“The ordinance would increase the fines for those convicted of graffiti from $750 to a range between $1,500 and $2,500. The fine would be $1,000 for the guardians of minors busted for it. Judges would also have the option of imposing additional community service time or a stint in jail.
“The mayor’s office wouldn’t say at this time exactly what had prompted the new ordinance. ‘While requests for graffiti removal have increased in recent years, the fines for graffiti have not been increased for nearly a decade,’ said a written statement from the mayor’s office. ‘Increasing these fines will be a deterrent to future acts of vandalism and will also complement our robust graffiti removal program.’
“But it’s not clear that the current law is being enforced. Alderman Michael Zalewski (23rd Ward), who’s cosponsoring the ordinance, said fines are so rarely collected that the notion of generating money from enforcement is ‘fictional.’
“Officials with the city’s finance department said they could not immediately provide figures showing how many graffiti fines have been paid.”
HOUSING IMMIGRANT CHILDREN: “Illinois could become a temporary home for Central American children as part of an effort to find housing for the thousands of immigrants flooding into the U.S.,” the Southern reported Saturday.
“In a statement issued Friday, a spokesman for Gov. Pat Quinn said the state will help find lodging for the children if asked.
“‘If a location is needed we are prepared to aid the federal government in finding a suitable one,’ spokesman Grant Klintzman said.”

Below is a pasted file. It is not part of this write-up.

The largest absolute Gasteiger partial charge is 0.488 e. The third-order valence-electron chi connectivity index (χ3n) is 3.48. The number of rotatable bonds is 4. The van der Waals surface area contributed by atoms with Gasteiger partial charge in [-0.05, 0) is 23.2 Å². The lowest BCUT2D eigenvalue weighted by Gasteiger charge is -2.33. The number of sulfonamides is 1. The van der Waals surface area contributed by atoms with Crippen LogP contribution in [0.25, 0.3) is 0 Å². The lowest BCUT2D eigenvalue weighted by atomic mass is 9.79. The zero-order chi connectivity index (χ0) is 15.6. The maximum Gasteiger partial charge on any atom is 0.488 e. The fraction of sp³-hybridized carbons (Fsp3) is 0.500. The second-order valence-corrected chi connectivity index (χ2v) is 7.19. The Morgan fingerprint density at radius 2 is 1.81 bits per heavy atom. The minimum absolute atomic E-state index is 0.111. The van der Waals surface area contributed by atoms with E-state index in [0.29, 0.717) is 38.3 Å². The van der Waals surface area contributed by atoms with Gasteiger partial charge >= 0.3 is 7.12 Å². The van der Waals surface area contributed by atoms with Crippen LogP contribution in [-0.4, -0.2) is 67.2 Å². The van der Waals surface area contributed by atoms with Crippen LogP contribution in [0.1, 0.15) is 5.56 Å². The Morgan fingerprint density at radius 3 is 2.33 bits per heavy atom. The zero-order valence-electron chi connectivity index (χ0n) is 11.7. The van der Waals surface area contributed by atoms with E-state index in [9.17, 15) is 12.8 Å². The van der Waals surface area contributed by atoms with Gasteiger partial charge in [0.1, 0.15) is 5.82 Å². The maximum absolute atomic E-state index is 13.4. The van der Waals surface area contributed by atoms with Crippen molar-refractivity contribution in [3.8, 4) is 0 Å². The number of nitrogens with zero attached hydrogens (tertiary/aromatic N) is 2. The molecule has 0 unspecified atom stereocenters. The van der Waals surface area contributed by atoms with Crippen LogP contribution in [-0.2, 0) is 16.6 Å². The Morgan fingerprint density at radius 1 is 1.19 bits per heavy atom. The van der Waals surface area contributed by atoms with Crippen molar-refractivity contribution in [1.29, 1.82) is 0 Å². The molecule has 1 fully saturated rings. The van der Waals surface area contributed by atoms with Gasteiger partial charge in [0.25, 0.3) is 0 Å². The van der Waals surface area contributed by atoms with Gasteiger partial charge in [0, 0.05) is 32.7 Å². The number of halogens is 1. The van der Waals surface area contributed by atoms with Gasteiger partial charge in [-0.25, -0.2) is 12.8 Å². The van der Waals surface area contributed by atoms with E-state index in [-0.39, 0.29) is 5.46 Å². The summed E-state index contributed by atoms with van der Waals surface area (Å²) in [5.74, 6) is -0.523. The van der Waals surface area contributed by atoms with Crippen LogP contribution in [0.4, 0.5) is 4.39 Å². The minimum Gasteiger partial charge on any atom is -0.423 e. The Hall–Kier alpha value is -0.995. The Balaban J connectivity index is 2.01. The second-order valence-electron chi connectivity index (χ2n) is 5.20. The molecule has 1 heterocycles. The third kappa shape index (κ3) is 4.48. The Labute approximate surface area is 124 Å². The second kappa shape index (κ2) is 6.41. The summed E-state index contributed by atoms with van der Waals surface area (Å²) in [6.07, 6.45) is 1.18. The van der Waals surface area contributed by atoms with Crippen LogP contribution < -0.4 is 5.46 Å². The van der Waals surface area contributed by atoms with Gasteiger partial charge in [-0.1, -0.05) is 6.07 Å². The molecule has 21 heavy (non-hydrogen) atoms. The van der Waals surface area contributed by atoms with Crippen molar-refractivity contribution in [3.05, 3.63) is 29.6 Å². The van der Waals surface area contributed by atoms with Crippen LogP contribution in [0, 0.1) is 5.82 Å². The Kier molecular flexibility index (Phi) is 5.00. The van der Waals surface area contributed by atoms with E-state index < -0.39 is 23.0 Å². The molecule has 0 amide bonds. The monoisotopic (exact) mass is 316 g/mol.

Among the possibilities: Two shuttered state juvenile detention facilities in Murphysboro and Joliet.
MINNESOTA SCHOOL PLOT: “The Waseca County attorney’s office announced Wednesday it will appeal the recent dismissal of attempted murder charges brought against Waseca teen John LaDue, who is accused of plotting a school shooting,” the Mankato Free Press reported Wednesday.
“In response, LaDue’s defense said they plan to request a new review of his conditions of release. LaDue is being held in a juvenile detention center in Red Wing.
“LaDue was originally charged in May with four felony counts of attempted murder, two felony counts of criminal damage to property and six felony counts of possessing explosive material. The attempted murder charges were filed after LaDue told police he had planned to kill his family before attacking the school with firearms and home-made explosives.
“Waseca County Judge Gerald Wolf dismissed the attempted murder charges and criminal damage charges on Monday. He said the prosecution failed to prove LaDue had made a substantial step toward his plot beyond ‘mere preparation.'”
DALLAS SCHOOLMATE KILLING: “A second Wylie teen accused of killing a schoolmate will be tried as an adult, state District Judge Cynthia Wheless ruled,” the Dallas Morning News reported Thursday.
“The decision comes after a three-day hearing this week to determine if Adam Staup, 16, would remain in the juvenile justice system or be certified as an adult.